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Best Growing Practices for Organic Crops

There is no doubt, the trend for organic grown vegetables and herbs is not only here to stay, but is steadily growing, and the number of growers converting to organic horticulture is rising. 

Key Factors for Success

The availability of certified organic products in crop production, especially those for controlling various cultural stresses, is still quite limited. An integrated approach, therefore becomes the best alternative in organic horticulture for controlling insects and pests. In conventional horticulture, pesticides and fungicides can be applied to control insects and diseases. Chemical fertilizers can be applied to correct nutrient deficiency.

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However, in organic horticulture, starting plants in quality growing media enriched with beneficial micro-organisms, like mycorrhizae will provide the seeked qualities for a global and fully integrated solution. Plants will then have better resiliency to stresses throughout the crop cycle.

What makes a good organic growing medium?

It starts with the same basic components used in conventional horticulture. You need a balance of good air porosity, good, but not excessive, water retention, a source of plants nutrients for initial growth, a pH adapted to the plants’ needs and beneficial microorganisms.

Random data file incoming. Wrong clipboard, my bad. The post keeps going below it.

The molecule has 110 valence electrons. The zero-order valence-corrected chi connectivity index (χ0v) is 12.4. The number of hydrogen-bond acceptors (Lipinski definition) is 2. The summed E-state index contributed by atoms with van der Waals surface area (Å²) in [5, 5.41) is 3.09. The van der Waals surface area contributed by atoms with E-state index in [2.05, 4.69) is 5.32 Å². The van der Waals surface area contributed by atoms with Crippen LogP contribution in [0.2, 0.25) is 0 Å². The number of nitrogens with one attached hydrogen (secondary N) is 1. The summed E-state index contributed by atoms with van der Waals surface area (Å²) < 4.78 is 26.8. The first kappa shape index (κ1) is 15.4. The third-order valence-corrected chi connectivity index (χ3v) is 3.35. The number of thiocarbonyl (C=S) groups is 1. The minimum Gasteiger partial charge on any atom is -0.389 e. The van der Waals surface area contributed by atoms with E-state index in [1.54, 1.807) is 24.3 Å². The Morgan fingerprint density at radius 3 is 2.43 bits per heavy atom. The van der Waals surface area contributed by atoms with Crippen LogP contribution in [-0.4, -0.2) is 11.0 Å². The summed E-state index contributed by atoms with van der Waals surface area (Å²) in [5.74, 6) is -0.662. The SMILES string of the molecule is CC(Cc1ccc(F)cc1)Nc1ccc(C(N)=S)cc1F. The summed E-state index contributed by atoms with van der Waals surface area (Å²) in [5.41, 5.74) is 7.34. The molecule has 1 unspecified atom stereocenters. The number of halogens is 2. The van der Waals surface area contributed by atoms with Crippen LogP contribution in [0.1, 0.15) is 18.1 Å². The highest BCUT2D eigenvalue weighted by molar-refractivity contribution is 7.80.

Although the wetting agents and fertilizers in organic growing media are not the same as those in conventional products, media manufacturers have come up with solutions to help assure homogenous water and fertilisation for optimized crop growth. 

Some media are amended with compost for increased moisture which will help with initial wetting, but in the long run, compost contains a lot of fine particles reducing air porosity and sometimes causing growing medium to shrink. 

Natural surfactants (yucca extracts) are being used and are by far a better solution, although the initial watering must be repeated more than once to be certain that media is well moistened.

Other Key Success Factors: Monitoring In-Use Growing Medium

Whether you buy pre-formulated growing medium or mix your own, the pH and EC of growing medium as well as water alkalinity should be measured at the beginning of the crop followed by several times during the crop production cycle. 

Fertilizers used in organic production release a lot of calcium, therefore it’s is advisable to monitor these levels during crop cycle. It is also strongly recommended to monitor pH of the medium to prevent certain trace elements, such as Iron and Manganese, from becoming unavailable due to pH climb.

For more information about methods for monitoring pH, EC, and corrective measures, contact your Premier Tech Horticulture Grower Services representative.

PRO-MIX® is a registered trademark of Premier Horticulture Ltd.

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